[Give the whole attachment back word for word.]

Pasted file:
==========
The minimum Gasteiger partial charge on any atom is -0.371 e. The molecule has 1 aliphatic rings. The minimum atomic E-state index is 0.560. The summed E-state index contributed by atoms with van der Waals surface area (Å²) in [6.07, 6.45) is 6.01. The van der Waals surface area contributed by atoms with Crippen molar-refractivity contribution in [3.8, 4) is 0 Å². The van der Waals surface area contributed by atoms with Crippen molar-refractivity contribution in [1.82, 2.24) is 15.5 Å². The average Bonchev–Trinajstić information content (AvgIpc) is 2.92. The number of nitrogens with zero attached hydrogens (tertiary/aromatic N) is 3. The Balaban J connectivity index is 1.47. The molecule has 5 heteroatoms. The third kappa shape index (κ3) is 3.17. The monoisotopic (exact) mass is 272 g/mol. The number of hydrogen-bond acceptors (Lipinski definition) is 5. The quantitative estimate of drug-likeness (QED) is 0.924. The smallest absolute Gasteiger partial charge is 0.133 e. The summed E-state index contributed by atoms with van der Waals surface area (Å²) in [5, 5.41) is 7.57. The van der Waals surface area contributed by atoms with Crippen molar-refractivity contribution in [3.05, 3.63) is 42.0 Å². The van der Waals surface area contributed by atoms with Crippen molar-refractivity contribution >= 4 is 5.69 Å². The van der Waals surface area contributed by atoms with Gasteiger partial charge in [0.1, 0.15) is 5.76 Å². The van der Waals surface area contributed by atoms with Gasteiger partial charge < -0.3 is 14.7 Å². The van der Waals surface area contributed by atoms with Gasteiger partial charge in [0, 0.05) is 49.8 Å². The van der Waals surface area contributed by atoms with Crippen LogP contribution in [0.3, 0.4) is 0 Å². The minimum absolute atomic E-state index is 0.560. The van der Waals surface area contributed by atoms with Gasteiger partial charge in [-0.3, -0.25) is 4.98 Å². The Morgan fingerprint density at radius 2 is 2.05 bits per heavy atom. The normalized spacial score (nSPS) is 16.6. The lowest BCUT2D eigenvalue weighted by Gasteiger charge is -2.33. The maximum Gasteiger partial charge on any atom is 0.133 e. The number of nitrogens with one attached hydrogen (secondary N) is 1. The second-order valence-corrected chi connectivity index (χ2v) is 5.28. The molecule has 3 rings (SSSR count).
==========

The minimum Gasteiger partial charge on any atom is -0.371 e. The molecule has 1 aliphatic rings. The minimum atomic E-state index is 0.560. The summed E-state index contributed by atoms with van der Waals surface area (Å²) in [6.07, 6.45) is 6.01. The van der Waals surface area contributed by atoms with Crippen molar-refractivity contribution in [3.8, 4) is 0 Å². The van der Waals surface area contributed by atoms with Crippen molar-refractivity contribution in [1.82, 2.24) is 15.5 Å². The average Bonchev–Trinajstić information content (AvgIpc) is 2.92. The number of nitrogens with zero attached hydrogens (tertiary/aromatic N) is 3. The Balaban J connectivity index is 1.47. The molecule has 5 heteroatoms. The third kappa shape index (κ3) is 3.17. The monoisotopic (exact) mass is 272 g/mol. The number of hydrogen-bond acceptors (Lipinski definition) is 5. The quantitative estimate of drug-likeness (QED) is 0.924. The smallest absolute Gasteiger partial charge is 0.133 e. The summed E-state index contributed by atoms with van der Waals surface area (Å²) in [5, 5.41) is 7.57. The van der Waals surface area contributed by atoms with Crippen molar-refractivity contribution in [3.05, 3.63) is 42.0 Å². The van der Waals surface area contributed by atoms with Crippen molar-refractivity contribution >= 4 is 5.69 Å². The van der Waals surface area contributed by atoms with Gasteiger partial charge in [0.1, 0.15) is 5.76 Å². The van der Waals surface area contributed by atoms with Gasteiger partial charge < -0.3 is 14.7 Å². The van der Waals surface area contributed by atoms with Gasteiger partial charge in [0, 0.05) is 49.8 Å². The van der Waals surface area contributed by atoms with Crippen LogP contribution in [0.3, 0.4) is 0 Å². The minimum absolute atomic E-state index is 0.560. The van der Waals surface area contributed by atoms with Gasteiger partial charge in [-0.3, -0.25) is 4.98 Å². The Morgan fingerprint density at radius 2 is 2.05 bits per heavy atom. The normalized spacial score (nSPS) is 16.6. The lowest BCUT2D eigenvalue weighted by Gasteiger charge is -2.33. The maximum Gasteiger partial charge on any atom is 0.133 e. The number of nitrogens with one attached hydrogen (secondary N) is 1. The second-order valence-corrected chi connectivity index (χ2v) is 5.28. The molecule has 3 rings (SSSR count).